INTESTINAL CANCER SURGERY
What is Intestinal Cancer Surgery?
Colon cancer is cancer in the large intestine, the final part of the digestive tract. It is also called colorectal cancer that begins in the rectum.
Colon cancer can usually occur at any age, in older adults, though it can happen at any age. Initially, cancer begins as small benign clumps of cells called polyps. With time some of these polyps can develop into colon cancers.
Polyps are small and produce few symptoms. For this reason, doctors recommend removing this through a surgical procedure.
Many treatments, including surgery, radiation therapy, chemotherapy, targeted therapy, and immunotherapy, are used to treat colon cancer.
Surgery for Colon Cancer
Surgery is the primary treatment for early-stage colon cancers and depends on the extent of cancer and the Surgery goal.
In Some early colon cancers, most polyps can be removed by a colonoscopy. This procedure involves using a long flexible tube with a camera on the end that’s put into the rectum into the colon. Colonoscopy includes the following surgeries:
- Polypectomy: the cancer is separate as part of the polyp, cut at its base. A wire loop is used and passed through the colonoscope to cut the polyp off with an electric current.
- Local Excision: In this procedure, local excision is used through the colonoscope, which removes small cancers present on the inside lining of the colon. A small amount of surrounding healthy tissue on the wall of the colon is also removed.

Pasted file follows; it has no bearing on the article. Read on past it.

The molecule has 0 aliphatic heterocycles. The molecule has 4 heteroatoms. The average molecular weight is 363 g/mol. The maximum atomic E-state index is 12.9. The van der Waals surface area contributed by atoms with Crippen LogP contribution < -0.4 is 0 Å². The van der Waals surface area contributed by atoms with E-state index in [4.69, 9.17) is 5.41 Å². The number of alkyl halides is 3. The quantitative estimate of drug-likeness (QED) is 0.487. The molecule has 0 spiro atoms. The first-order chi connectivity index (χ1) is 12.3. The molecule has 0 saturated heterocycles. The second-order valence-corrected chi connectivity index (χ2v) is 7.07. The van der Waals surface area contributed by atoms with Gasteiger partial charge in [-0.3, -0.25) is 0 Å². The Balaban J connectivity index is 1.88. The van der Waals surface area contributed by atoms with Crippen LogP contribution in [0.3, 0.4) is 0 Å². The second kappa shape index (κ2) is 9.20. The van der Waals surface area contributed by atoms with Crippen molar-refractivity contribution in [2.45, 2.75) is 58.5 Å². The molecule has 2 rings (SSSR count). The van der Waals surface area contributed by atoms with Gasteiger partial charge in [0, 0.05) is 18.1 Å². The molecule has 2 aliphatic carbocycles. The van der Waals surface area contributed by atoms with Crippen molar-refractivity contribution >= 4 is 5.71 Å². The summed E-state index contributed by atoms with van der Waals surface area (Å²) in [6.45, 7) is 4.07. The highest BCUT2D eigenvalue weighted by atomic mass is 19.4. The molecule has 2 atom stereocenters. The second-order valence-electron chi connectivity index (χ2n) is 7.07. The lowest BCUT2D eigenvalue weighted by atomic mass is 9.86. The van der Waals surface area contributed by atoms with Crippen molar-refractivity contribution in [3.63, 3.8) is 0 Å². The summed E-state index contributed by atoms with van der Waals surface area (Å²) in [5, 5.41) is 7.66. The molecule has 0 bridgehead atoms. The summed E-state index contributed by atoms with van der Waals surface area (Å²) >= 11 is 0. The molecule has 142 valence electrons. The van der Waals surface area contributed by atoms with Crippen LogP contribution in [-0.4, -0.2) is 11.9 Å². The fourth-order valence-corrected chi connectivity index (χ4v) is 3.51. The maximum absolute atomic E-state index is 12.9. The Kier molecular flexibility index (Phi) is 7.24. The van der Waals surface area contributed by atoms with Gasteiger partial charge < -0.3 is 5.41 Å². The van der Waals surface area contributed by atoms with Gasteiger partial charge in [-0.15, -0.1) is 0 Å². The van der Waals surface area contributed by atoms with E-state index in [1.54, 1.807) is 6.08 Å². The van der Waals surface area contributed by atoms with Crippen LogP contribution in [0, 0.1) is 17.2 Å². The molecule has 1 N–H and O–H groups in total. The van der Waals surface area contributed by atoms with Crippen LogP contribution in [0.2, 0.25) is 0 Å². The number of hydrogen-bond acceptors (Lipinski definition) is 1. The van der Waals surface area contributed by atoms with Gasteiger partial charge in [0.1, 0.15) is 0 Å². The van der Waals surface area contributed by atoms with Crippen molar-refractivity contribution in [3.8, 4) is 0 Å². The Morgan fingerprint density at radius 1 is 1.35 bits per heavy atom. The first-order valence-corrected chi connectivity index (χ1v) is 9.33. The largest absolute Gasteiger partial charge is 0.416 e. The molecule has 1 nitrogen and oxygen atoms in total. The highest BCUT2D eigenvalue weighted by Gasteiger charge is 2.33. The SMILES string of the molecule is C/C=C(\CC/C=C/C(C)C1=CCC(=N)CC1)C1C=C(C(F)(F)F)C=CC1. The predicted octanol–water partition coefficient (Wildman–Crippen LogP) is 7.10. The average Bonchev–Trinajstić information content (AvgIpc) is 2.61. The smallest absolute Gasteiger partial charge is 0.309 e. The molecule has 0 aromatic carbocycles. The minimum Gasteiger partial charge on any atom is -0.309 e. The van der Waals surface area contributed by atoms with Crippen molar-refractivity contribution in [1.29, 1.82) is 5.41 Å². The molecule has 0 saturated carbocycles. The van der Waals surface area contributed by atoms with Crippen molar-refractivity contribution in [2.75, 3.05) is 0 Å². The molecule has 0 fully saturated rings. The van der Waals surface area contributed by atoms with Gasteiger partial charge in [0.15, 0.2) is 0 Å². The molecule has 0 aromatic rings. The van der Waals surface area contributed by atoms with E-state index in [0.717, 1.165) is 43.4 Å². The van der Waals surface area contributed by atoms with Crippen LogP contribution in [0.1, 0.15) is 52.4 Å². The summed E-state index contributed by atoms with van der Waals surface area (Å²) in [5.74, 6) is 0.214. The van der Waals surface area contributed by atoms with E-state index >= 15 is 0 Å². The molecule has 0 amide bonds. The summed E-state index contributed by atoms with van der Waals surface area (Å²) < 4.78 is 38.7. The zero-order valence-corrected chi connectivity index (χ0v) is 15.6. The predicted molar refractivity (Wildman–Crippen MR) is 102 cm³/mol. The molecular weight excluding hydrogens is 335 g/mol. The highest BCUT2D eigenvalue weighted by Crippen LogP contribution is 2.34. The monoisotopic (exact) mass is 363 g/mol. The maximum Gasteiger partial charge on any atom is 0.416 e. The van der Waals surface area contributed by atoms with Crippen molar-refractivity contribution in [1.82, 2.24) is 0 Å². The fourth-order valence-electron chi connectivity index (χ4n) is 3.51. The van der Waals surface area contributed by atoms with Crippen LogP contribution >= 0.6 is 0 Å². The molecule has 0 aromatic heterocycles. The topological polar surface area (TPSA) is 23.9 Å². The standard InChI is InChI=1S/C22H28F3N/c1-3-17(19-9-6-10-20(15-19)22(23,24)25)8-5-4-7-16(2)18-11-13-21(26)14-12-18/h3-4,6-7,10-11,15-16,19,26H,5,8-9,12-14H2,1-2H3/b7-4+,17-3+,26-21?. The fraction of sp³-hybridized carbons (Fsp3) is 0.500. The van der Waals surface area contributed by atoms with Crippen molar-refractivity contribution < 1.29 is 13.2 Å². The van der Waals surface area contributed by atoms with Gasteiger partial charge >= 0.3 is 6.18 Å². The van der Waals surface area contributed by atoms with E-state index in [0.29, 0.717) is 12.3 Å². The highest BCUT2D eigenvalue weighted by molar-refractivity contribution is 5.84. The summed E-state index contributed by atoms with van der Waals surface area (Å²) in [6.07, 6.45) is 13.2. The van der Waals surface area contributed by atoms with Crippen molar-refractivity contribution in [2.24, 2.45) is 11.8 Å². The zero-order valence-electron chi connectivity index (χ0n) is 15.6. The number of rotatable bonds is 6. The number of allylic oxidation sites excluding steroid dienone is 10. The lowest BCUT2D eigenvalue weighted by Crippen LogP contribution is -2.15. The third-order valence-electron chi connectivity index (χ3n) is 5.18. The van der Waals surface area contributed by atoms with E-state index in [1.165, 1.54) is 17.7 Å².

The doctor will not cut the abdomen when cancer or polyps are removed this way. The intention of these two procedures is to remove the tumor in one piece.
One of the colon or the entire colon and nearby lymph nodes is removed through a colectomy.
- HEMICOLECTOMY: If only a part of the colon is removed, then it’s a hemicolectomy. The surgeon will take cancer out along with a small amount of the colon on the other side. Usually, more or less, one-fourth to one-third of the colon is removed. The remaining parts of the colon are reattached. Almost 12 nearby lymph nodes are also removed.
- TOTAL COLECTOMY: it involves removing the entire colon used only if there’s another problem in the part of the colon without cancer e.g. Familial adenomatous polyposis or, sometimes, inflammatory bowel disease.
How colectomy is done
There are two ways to perform a colectomy:
- Open colectomy: The surgeon will cut the abdomen through a single long incision.
- Laparoscopic-assisted colectomy: The surgeon will make many smaller incisions and use special tools. A laparoscope is a long, thin tube with a tiny camera that lets the surgeon sees inside the abdomen. Other delicate instruments are used to remove part of the colon and lymph nodes.
Because the incisions are smaller, patients often recover faster and may leave the hospital sooner.
If the colon is blocked
If cancer blocks the colon, a stent may be placed before surgery. A stent is a hollow expandable metal tube put inside the colon through a colonoscopy’s small opening. This tube helps to keep the colon open and treats the blockage. If a stent can’t be placed, then colostomy, the ileostomy is considered.
It is the surgery if the colon cancer has spread that blocks the colon. Surgery is done to treat the blockage without removing the cancerous portion. The colon above the tumor is cut and attached to a stoma to allow the stool to pass through. This is referred to as diverting colostomy.
Depending upon the cancer stage, this helps the patient to live longer or sometimes cure cancer.